MLB Hot Stove: Will the market allow the Yankees to afford Mike Moustakas?
He'd be a good fit in the Bronx, but can they make it work and still stay under the luxury tax threshold?
We're headed toward late February and third baseman Mike Moustakas -- coming off a 38-homer season in 2017 -- remains unsigned. That's the case for a number of notable free agents, as so often discussed this winter. The market for Moustakas, though, may be thin even by those standards.
In part, that because the Padres recently inked Moustakas' former Royals teammate Eric Hosmer to . Royals general manager Dayton Moore had been holding out hope for a "reunion tour" of sorts with Hosmer and perhaps Moustakas, but the Padres' bold bid has likely snuffed out those plans ...
By extension, that also means that Moustakas probably won't be going back to Kansas City. Eyeball the depth charts, and natural fits for Moustakas are hard to find. The Cardinals have been linked to him, but they don't seem inclined to make any further notable additions, at least in terms of hitters. Between a healthy Matt Carpenter and Jedd Gyorko, the Cardinals, you could argue, should be fine at the hot corner. Absent any trades that create roster holes, the Yankees may be the most logical landing spot for Moustakas. Such a pairing has of course been rumored for some time.
The issue for the Yankees, though, is their determination to stay under the competitive balance tax threshold -- informally known as the "luxury tax" threshold -- for 2018. Said limit is $197 million for 2018, and the Yankees have roughly $15 million to spend and still meet that goal. Coming into the current offseason, signing Moustakas, who's 29 and has a strong history of hitting for power and adding value with the glove, for $15 million per seemed an unlikely proposition. But things haven't unfolded as anticipated.
First, he's very much a fit for the Yankees. Presently, they have Miguel Andujar penciled in as their regular third baseman. The 23-year-old is generally regarded as a top-100 prospect, and as such he has long-term potential. Obviously, though, he's not a guarantee to produce right away. Unlike Andujar, Moustakas is more of a known quantity in the here and now, and also unlike Andjuar he hits from the left side. Speaking of which, take a look at Moustakas' spray charts from the last five seasons:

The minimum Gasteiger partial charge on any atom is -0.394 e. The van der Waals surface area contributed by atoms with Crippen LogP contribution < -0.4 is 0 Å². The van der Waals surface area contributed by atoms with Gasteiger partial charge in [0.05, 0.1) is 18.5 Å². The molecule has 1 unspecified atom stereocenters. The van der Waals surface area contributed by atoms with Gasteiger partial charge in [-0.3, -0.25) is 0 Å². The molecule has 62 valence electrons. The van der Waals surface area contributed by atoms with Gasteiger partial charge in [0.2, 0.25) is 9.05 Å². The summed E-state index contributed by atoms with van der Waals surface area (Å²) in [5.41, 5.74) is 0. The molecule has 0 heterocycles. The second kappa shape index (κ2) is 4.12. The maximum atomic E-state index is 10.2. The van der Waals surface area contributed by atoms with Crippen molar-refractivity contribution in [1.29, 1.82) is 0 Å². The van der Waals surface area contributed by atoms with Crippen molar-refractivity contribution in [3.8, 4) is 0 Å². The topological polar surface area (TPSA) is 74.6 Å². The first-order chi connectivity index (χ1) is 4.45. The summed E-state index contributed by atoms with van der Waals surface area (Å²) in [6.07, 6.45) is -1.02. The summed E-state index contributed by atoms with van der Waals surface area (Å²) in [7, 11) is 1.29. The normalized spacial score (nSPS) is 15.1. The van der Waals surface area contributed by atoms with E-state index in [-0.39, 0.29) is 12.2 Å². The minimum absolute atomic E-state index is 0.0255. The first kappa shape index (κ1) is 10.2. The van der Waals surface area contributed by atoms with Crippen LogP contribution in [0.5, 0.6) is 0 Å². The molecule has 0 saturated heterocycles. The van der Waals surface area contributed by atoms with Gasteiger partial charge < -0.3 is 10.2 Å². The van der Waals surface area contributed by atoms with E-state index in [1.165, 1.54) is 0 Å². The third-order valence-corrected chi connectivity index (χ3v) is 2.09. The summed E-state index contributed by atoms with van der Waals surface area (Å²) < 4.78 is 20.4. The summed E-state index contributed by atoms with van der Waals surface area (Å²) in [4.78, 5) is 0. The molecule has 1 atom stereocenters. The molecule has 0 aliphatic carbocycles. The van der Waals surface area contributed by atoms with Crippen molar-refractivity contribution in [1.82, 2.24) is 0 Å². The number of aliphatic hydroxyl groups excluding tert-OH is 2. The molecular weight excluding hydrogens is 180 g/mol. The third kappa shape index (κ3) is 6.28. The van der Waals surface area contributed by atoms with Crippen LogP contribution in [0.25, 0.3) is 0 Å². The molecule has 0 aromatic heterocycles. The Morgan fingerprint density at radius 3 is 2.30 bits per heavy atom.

Note the home runs in black. That, people, is left-handed pull power, and that's an ideal fit for Yankee Stadium, especially when fellow boppers Giancarlo Stanton, Aaron Judge, and Gary Sanchez all hit from the right side. So Moustakas pins down third, and in doing so he doesn't block the path of top prospect Gleyber Torres, who could very soon fill the void at second base or perhaps dislodge Didi Gregorius at short.
Now, the money ... Moustakas doesn't have much of a market right now, and he also turned down a qualifying offer from the Royals, which means that signing him will cost his new team a draft pick or two and perhaps some international signing bonus money. Those are significant hits, and that will be reflected in whatever contract he eventually signs. The hope for the Yankees is that Moustakas' post-Royals market is so diminished that he's willing to take a one-year "pillow" contract and try the market again next year heading into his age-30 campaign. Whether he'd do that and take a mere $15 million or so is far from certain. (Perhaps the Yankees would need to clear additional budget space by, say, stapling a couple of prospects to Jacoby Ellsbury's contract.)
All that said, what we may be seeing is a slow-moving market as opposed to a market that favors the buyer to any extreme. If that's the case, then the Yankees aren't going to be able to afford Moustakas while resetting their tax penalties. After parting ways with Starlin Castro and Chase Headley this winter, though, the Yankees may need some reliability in the infield. Moustakas would give them that and then some, and the going rates might be such that signing Moose doesn't compromise their long-term vision. Maybe none of that comes to pass, but the Royals' newly cemented status as rebuilders makes it more of a possibility.
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